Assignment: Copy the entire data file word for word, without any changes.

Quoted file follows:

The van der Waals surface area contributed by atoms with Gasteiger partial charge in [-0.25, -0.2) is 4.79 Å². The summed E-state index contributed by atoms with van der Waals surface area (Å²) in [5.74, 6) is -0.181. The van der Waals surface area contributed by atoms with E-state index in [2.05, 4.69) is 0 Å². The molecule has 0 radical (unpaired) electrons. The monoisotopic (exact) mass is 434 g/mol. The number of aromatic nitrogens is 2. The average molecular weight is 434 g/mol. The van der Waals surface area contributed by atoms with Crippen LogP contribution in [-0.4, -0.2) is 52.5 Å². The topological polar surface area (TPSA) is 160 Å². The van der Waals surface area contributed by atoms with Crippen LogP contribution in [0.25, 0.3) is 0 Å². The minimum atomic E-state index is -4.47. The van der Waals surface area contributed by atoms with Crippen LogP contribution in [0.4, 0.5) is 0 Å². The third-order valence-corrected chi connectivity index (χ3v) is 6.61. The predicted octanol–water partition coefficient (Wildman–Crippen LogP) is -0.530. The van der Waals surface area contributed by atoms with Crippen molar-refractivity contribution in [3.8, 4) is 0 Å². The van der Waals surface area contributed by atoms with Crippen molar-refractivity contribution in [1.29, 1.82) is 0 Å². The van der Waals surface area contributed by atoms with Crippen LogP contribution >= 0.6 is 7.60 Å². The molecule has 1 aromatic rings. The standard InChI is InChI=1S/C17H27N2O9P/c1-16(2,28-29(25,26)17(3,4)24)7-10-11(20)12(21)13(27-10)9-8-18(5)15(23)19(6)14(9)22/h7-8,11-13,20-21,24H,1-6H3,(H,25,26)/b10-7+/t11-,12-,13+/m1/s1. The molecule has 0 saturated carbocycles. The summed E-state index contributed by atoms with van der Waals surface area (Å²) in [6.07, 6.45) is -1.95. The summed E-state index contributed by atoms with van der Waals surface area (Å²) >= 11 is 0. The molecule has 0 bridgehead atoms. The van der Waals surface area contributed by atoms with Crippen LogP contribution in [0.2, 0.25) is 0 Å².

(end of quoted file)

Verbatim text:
The van der Waals surface area contributed by atoms with Gasteiger partial charge in [-0.25, -0.2) is 4.79 Å². The summed E-state index contributed by atoms with van der Waals surface area (Å²) in [5.74, 6) is -0.181. The van der Waals surface area contributed by atoms with E-state index in [2.05, 4.69) is 0 Å². The molecule has 0 radical (unpaired) electrons. The monoisotopic (exact) mass is 434 g/mol. The number of aromatic nitrogens is 2. The average molecular weight is 434 g/mol. The van der Waals surface area contributed by atoms with Crippen LogP contribution in [-0.4, -0.2) is 52.5 Å². The topological polar surface area (TPSA) is 160 Å². The van der Waals surface area contributed by atoms with Crippen LogP contribution in [0.25, 0.3) is 0 Å². The minimum atomic E-state index is -4.47. The van der Waals surface area contributed by atoms with Crippen LogP contribution in [0.4, 0.5) is 0 Å². The third-order valence-corrected chi connectivity index (χ3v) is 6.61. The predicted octanol–water partition coefficient (Wildman–Crippen LogP) is -0.530. The van der Waals surface area contributed by atoms with Crippen molar-refractivity contribution in [3.8, 4) is 0 Å². The van der Waals surface area contributed by atoms with Crippen molar-refractivity contribution in [1.29, 1.82) is 0 Å². The van der Waals surface area contributed by atoms with Crippen LogP contribution >= 0.6 is 7.60 Å². The molecule has 1 aromatic rings. The standard InChI is InChI=1S/C17H27N2O9P/c1-16(2,28-29(25,26)17(3,4)24)7-10-11(20)12(21)13(27-10)9-8-18(5)15(23)19(6)14(9)22/h7-8,11-13,20-21,24H,1-6H3,(H,25,26)/b10-7+/t11-,12-,13+/m1/s1. The molecule has 0 saturated carbocycles. The summed E-state index contributed by atoms with van der Waals surface area (Å²) in [6.07, 6.45) is -1.95. The summed E-state index contributed by atoms with van der Waals surface area (Å²) >= 11 is 0. The molecule has 0 bridgehead atoms. The van der Waals surface area contributed by atoms with Crippen LogP contribution in [0.2, 0.25) is 0 Å².